These are the best pictures yet of Volkswagen’s iconic Golf GTI – we've caught the sixth-generation performance hotshoe undertaking final hot weather testing before its public debut at the 2008 Paris motor show on 2 October 2008.
Peel away that black masking and the car’s chunky new lines, fat bumpers, lowered ride height and goatee grille can easily be seen. Perhaps this is the new Golf that will finally get us interested after a lukewarm reception to the Mk6 Golf family hatch range.
We can also make out the Golf GTI's new exhaust layout – the new hot hatch is thought to ditch today's 2.0-litre blown engine for a brand new Audi-sourced turbo unit that is said to be cleaner, punchier and more economical.
Sounds good, but please tell me the VW Golf GTI's power hasn't taken a hit as a result…
The news is all good. The forced induction Audi-developed engine, which features a valve-lift system on the intake camshaft, as well as direct injection, is said to develop 208bhp at 4300-6000rpm – around 10bhp more than the current car, and developed lower down the rev range.
However, it’s the GTI's torque that improves the most – up from 207lb ft at 1800-5000rpm to a hefty 258lb ft that kicks in at 1500rpm and doesn't tail off until 4200rpm.
Hooked up to a seamless seven-speed DSG box, the GTI should whip to 60mph in 6.5 seconds and be electronically reigned in at 155mph, return close to 40mpg and post a sub-150g/km CO2 rating (current GTI – 6.9sec, 145mpg, 35.8mpg, 188g/km). Which makes it a pretty damn impressive engine in our opinion.
What else is new on the 'new' Golf GTI?
Expect the bulk of the current GTI’s architecture – suspension, brakes and steering – to be carried over from the current GTI. There's no word on pricing yet, but VW is claiming its newest Golf won’t be significantly more expensive than the outgoing model – which hints at a very attractive £21,000 or thereabouts.
Oh, and there’ll also be a turbocharged diesel GTD version on the way, powered by the company’s new – and very smooth – 170bhp 2.0-litre common rail engine. A hot hatch for the Noughties, if ever we heard of one.
Click ‘Next’ for more details on an even hotter Golf – and the rest of the range’s engine line-up…
So is the GTI the hot Golf to go for then?
Well, if you want more power, there’s the new Golf R20T due late next year. The R20T replaces the heavy and not-that-much-faster-than-the-GTI R32. Like the GTI, and as its name suggests, it will opt for a 2.0-litre turbocharged four-pot, but will retain its all-wheel drivetrain.
The engine comes from the Audi TTS and S3, but to keep Ingolstadt happy its power will be fractionally dialled back to around 265bhp so that it doesn't compromise the S3’s performance status. Sources say prices should start at around £26,000.
Anything else we should know about the new Golf’s engines?
Lots. For a start, approach the initial powerplant line-up with caution because it will change dramatically within the first 12 months of the new Golf going on sale this autumn. The entry-level 80bhp 1.4 will be replaced by a sparkling new 86bhp 1.2-litre TSI unit in September 2009. Around the same time, the ageing 2.0 SDI and 1.9 TDI units will be replaced by new 1.6-litre common-rail units developing 90 and 105bhp.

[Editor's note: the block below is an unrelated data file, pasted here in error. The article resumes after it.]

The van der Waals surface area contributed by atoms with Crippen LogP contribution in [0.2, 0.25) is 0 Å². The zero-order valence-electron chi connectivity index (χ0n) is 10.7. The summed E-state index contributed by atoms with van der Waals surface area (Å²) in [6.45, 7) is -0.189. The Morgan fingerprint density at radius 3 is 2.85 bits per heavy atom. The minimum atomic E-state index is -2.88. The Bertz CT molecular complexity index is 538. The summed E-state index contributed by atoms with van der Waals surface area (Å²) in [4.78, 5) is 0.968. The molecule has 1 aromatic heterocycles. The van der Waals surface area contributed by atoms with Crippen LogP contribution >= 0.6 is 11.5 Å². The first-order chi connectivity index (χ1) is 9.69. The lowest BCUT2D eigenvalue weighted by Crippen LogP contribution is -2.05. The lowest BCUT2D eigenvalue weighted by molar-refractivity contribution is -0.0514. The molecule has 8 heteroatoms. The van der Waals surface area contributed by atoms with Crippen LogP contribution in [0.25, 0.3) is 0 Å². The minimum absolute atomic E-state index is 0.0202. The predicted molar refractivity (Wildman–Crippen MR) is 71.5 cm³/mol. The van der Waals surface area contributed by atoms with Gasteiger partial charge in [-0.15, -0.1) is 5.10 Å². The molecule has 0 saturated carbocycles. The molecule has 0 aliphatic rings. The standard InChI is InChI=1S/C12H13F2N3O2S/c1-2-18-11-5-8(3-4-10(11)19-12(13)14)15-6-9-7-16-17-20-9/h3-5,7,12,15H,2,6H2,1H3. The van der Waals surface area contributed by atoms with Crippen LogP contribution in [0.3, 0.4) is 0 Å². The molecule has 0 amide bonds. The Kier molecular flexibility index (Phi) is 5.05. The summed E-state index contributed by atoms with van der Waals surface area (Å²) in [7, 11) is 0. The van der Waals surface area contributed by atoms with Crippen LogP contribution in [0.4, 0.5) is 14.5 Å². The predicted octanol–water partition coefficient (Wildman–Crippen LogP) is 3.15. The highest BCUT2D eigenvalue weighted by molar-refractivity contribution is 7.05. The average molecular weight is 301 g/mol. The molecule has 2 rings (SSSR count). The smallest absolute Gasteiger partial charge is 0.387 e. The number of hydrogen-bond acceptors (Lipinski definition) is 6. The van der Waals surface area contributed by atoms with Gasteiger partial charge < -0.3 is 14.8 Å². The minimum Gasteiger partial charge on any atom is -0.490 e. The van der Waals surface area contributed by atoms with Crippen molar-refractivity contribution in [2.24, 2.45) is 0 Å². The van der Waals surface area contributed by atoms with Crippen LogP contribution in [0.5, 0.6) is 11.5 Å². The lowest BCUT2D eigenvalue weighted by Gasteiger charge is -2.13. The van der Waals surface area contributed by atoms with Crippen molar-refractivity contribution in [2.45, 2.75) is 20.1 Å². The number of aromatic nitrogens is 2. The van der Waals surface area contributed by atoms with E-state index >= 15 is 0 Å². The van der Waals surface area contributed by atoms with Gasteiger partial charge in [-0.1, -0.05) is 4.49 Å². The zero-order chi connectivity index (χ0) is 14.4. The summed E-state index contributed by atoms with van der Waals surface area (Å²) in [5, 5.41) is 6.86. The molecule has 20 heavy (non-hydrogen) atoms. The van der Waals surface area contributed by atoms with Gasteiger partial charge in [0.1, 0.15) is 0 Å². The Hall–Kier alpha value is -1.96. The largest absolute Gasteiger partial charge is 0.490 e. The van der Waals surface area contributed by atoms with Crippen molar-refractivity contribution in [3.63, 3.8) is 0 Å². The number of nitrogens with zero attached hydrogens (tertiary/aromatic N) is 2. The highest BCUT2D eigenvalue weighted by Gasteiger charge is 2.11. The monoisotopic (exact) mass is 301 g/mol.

Ultra-green Bluemotion variants will arrive in summer 2009 – the Golf Bluemotion 1.6 TDI emits only 99g CO2/km, while the Bluemotion 1.2 TSI is pegged at 109g CO2/ km.
A year later VW will unveil its Bluemotion II, an even cleaner and greener concept which features a start-stop system, brake energy recuperation and the electrification of the auxiliary equipment.
And hybrid Golfs?
Instead of a plug-in hybrid Golf, VW is favouring the so-called Twin Drive application, which combines a frugal three-cylinder petrol or diesel engine with an electric motor, providing an aggregate power output of up to 180bhp but with ultra-low CO2 levels – and plenty of anticipated tax breaks.
Click 'Next' below to read about future VW Golf variants
How does the Golf VI affect its spin-off models?
The new Golf Plus will make its debut at the Bologna motor show in December 2008. It will be quickly followed by the revised Golf Variant (estate to you and me), which in turn will be followed by the facelifted Touran in July 2009.
But the proposed VW Golf cabriolet is now on hold, despite the design being signed off, and production scheduled for 2010. Slow demand for the A3 cabrio – which would have shared the roof with the VW – and too much internal competition with the Eos have caused the accountants to wave the red flag. That, and the fact the its arrival would come just two years before the Golf MkVII bows in.
What about the Beetle and Tiguan?
The second-edition Beetle, due in 2011, and the next iterations of the Tiguan (short and long-wheelbase models) will stay on the familiar Golf V/VI platform (PQ35 in VW speak), but the new Jetta will not. It will not even get the widely rumoured cosmetic update – instead, the four-door saloon will be replaced by a brand-new car in late 2010.
Primarily aimed at North America, China and India, the follow-up to the Jetta uses a re-engineered low-cost component set (known internally as VW311) which allows for a hefty 75mm wheelbase stretch to provide more legroom as well as more badge credibility.
But make no mistake, it will be a rebodied Golf V and not a forerunner to the Golf VII.
What do you think of VW's future Golf plans? Can the Golf GTI stay at the top of the performance tree? Click 'Add your comment' below and have your say